Yet it is a joy to find that Starman feels just at home in Carpenter's world as The Thing and even more than Christine, despite being an outlier for a “master of horror.” Carpenter, who wanted the script refocused to play down the FX sequences, sounded eager to try another kind of movie. "When I was going to film school...I knew in my heart I could do anything," Carpenter was quoted during the press junket. "Musicals, gangster movies, westerns, love stories...the only question was: would they offer me those kinds of projects?" The cuddliness of Starman is not quite like anything Carpenter had directed before, and it allows him to approach his running themes and commitment to comic book material from a different angle.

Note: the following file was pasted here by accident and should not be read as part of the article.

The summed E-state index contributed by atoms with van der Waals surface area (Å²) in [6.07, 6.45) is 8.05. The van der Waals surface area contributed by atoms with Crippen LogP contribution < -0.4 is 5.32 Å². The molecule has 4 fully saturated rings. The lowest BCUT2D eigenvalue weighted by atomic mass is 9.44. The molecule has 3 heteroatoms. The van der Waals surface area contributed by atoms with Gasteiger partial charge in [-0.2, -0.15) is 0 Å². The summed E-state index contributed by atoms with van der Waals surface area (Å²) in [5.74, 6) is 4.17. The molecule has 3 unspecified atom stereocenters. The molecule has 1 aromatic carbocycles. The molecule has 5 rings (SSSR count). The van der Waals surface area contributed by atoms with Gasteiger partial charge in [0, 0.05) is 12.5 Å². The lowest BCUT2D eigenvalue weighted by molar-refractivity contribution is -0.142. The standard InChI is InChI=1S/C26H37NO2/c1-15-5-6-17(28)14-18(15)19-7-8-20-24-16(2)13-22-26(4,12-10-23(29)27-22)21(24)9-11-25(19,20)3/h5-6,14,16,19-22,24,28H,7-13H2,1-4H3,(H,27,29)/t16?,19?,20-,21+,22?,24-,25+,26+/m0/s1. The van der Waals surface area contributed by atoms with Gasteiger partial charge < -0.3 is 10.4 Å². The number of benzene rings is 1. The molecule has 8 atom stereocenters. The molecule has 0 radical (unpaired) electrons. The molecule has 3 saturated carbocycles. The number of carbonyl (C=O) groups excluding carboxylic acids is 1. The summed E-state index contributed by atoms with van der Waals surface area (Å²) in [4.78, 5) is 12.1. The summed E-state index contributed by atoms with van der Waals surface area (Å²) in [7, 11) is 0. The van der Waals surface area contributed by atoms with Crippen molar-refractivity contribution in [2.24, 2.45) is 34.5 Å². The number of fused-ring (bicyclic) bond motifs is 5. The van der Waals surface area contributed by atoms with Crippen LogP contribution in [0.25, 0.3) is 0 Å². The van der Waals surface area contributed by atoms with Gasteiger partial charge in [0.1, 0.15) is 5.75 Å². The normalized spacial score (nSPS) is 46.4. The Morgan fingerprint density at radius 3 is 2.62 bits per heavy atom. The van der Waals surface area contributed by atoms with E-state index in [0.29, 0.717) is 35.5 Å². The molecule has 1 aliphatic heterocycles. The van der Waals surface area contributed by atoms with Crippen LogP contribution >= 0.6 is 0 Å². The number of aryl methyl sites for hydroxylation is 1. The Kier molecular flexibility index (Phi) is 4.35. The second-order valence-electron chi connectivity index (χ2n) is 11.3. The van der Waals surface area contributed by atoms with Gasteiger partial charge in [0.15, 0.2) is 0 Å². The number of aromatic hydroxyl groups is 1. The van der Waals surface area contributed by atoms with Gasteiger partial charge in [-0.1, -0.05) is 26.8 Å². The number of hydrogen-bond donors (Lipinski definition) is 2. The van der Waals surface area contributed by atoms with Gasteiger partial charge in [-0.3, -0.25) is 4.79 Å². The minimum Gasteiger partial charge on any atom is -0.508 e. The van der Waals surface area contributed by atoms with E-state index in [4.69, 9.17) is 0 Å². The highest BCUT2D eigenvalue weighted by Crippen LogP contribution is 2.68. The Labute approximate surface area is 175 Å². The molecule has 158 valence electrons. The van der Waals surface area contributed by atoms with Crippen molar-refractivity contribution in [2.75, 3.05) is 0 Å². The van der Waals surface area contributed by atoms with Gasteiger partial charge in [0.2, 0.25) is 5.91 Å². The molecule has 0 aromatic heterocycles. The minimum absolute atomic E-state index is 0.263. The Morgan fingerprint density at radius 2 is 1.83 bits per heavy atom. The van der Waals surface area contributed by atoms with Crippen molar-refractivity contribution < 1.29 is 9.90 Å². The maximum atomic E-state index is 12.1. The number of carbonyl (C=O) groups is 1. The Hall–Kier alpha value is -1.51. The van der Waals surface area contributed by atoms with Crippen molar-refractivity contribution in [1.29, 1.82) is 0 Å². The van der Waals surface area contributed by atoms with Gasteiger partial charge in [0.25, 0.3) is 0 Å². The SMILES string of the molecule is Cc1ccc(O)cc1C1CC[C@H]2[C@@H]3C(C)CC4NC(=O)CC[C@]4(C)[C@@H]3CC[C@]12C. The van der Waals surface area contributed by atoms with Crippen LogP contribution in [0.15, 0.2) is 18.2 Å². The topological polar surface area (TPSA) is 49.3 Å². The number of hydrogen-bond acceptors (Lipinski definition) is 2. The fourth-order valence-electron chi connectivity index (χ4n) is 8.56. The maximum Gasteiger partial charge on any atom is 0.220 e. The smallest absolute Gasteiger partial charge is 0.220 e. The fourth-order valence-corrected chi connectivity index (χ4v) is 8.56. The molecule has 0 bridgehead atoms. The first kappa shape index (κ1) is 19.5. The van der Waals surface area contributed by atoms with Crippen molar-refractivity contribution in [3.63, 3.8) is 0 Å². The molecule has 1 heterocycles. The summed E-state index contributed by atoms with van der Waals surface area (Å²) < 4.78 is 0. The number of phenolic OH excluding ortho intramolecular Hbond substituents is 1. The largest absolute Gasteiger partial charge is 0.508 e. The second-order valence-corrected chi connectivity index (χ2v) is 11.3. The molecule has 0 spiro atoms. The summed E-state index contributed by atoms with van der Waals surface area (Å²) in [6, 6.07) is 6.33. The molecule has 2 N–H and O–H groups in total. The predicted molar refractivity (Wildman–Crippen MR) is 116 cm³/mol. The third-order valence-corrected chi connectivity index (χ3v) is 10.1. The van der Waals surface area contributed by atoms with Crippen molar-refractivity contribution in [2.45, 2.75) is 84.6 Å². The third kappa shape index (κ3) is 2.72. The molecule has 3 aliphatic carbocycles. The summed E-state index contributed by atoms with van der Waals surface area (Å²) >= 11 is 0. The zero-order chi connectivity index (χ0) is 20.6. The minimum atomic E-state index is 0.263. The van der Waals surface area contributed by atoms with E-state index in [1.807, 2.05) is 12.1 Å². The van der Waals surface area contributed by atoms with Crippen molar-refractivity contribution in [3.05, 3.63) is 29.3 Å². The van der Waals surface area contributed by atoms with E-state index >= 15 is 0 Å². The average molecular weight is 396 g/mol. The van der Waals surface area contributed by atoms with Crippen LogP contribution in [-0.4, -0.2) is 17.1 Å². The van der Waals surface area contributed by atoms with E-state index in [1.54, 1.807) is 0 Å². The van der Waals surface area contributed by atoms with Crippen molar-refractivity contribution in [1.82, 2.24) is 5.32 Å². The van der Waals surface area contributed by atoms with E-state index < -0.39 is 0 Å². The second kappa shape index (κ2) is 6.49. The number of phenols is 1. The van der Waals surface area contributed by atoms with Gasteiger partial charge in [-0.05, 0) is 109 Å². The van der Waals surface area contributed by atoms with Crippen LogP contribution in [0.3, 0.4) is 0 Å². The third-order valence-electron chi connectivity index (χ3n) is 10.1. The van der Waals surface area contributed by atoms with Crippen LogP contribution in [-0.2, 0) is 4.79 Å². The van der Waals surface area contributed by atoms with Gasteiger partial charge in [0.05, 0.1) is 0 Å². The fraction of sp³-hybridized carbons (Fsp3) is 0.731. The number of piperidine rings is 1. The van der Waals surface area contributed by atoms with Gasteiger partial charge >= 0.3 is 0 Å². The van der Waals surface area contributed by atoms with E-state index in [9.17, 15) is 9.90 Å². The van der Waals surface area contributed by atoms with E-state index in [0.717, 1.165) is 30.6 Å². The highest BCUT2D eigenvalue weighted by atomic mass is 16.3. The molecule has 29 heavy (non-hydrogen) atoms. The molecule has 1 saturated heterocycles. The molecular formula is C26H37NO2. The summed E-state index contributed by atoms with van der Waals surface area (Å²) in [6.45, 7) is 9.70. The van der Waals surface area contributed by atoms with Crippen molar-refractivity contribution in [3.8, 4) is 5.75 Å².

"Do you seriously expect me to tell the President," Starman's government baddie says at one point, "that an alien has landed, assumed the identity of a dead house painter from Madison, Wisconsin, and is presently out tooling the countryside in a hopped-up 1977 Mustang?" The line is met with a grin, but neither the house painter nor the '77 Mustang surprise me; Carpenter's films are repeatedly drawn to the American working class. His debut, Dark Star (1974), is about an interstellar demolition crew hung out to dry by the government back home. The hero of They Live is a construction worker. The hero of Big Trouble in Little China (1986) is a truck driver. At the Antarctic research base of The Thing, the main protagonist isn't any of the scientists, but their plainspoken helicopter pilot. What makes Starman so valuable is that this disregard for authority, so often a subtext or a "fuck you" attitude in his post-Nixon action movies, instead finds its expression in wall-to-wall warmth.